Jewelry, pottery, photography, ceramics and glass, paint, watercolors — nearly every artistic medium is represented in this year's Scholastic Art Awards.
About 200 students in middle and high schools across Kansas have a combined 364 works in the show. Six jurors chose the works from more than 1,800 entries.
"It is always so exciting to see the creativity that comes out of these students," says Amy Reep, show coordinator at Wichita Center for the Arts. "Each one begins with the same blank piece of paper or the same lump of clay and from there the possibilities are endless."
A student in ceramics, Henry Engelmeyer of Rose Hill High School, threw a one-inch pot on a potter's wheel using an Xacto knife to form and shape it. "That takes such skill and innovation," Reep said. Engelmeyer won a Gold Key for the piece, which is the highest award given.
Paige Downing, also from Rose Hill, won a Gold Key for her colored pencil drawing of a golden retriever, and Walter Jaimes of Emporia won a Gold Key for an eagle meticulously crafted from metal.
Those are just a few examples of the kind of art viewers will see at the show, Reep said.
"There is so much talent and so much emotion in these works," she said. "A lot of these pieces have a story, and there is something here that everyone will connect with."
Five of the Gold Key award winners in the show will be honored as American Vision Nominees, which means their works will be entered at the national level in the American Vision Awards in New York. One award will be given to an artist from each region across the country.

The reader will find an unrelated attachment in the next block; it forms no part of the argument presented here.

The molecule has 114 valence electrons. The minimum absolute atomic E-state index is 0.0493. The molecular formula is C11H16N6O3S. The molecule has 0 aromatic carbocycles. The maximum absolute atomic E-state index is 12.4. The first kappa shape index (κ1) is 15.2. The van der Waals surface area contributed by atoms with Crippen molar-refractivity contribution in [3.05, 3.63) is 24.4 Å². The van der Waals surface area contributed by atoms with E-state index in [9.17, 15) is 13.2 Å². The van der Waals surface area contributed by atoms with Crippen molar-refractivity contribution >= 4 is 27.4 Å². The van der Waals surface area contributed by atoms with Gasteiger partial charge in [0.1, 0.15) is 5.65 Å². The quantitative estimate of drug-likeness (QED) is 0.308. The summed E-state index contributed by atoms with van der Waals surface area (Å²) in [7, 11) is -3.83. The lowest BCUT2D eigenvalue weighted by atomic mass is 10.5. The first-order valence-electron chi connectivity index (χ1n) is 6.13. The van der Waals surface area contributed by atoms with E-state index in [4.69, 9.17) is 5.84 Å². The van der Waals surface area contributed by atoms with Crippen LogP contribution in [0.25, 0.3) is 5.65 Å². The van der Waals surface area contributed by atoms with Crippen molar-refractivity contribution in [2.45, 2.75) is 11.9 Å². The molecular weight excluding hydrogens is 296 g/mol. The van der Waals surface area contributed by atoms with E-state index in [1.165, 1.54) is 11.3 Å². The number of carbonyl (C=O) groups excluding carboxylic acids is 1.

Reep said that despite budget cuts in school districts across the state, art classes continue to be popular among students.
"We had a huge number of entries this year," she said.
All students wishing to enter their work must pay an entry fee. Schools sometimes cover the costs, but often it is left to the students or their parents.
"There were even some teachers who paid out of their own pockets," Reep said. "That is dedication right there, and shows how important this is to both the students and the teachers."
Scholarships also are awarded each year to participants in the show. This year, about $421,000 in scholarships and cash awards were made, Reep said.
"This show represents how important the arts are," she said. "This talent starts very young and we need to keep supporting that in these kids and feeding it. This is our next generation of nationally showing artists."